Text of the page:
The charity has said it would give $400 directly to households in the most affected areas. But the program has been beset by technical glitches and unexplained denials, according to reporting by NBC News and several Texas outlets. The Red Cross has apologized for the problems.
There have also been problems with a Red Cross hotline for disaster victims. The hotline is staffed by employees of a contractor, TeleTech. A staffer at the firm described frequent trouble with a system that was supposed to identify open shelters for those who needed them.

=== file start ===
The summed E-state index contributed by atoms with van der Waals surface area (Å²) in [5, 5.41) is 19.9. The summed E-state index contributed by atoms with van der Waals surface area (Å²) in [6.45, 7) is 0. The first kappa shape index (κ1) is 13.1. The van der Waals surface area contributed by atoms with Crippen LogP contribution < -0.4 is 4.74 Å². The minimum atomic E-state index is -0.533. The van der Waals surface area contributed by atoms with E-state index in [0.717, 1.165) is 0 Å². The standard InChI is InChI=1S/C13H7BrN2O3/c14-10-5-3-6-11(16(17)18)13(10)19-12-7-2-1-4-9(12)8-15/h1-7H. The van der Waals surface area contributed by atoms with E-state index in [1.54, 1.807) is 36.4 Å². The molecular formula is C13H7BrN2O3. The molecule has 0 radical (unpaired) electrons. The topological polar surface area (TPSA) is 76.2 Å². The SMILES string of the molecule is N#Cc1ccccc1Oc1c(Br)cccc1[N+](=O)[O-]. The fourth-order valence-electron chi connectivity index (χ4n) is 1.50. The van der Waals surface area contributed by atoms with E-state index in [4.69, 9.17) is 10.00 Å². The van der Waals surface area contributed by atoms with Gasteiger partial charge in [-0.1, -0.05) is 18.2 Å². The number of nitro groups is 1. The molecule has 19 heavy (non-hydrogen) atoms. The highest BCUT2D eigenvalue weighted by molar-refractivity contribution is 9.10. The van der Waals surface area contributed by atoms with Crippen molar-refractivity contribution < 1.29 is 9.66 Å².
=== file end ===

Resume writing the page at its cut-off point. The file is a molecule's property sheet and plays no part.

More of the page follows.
“Their programs we use to find shelters for the victims are not working properly, often telling agents that there [are] openings when in fact the shelter is full,” the staffer said. “Victims get there and are turned around and call us back saying that they used the last of their gas, only to be directed to another shelter with the same results.” The staffer requested anonymity for fear of reprisal for speaking to the media.
The Red Cross said in response that “shelter populations are changing on a minute-by-minute basis” during disasters, which sometimes results in reported figures becoming quickly out of date.
The Red Cross is still in Texas and is also responding to Hurricanes Irma and Maria. Overall, the Red Cross says it has partnered with local agencies to open shelters in eight states, Puerto Rico and the U.S. Virgin Islands.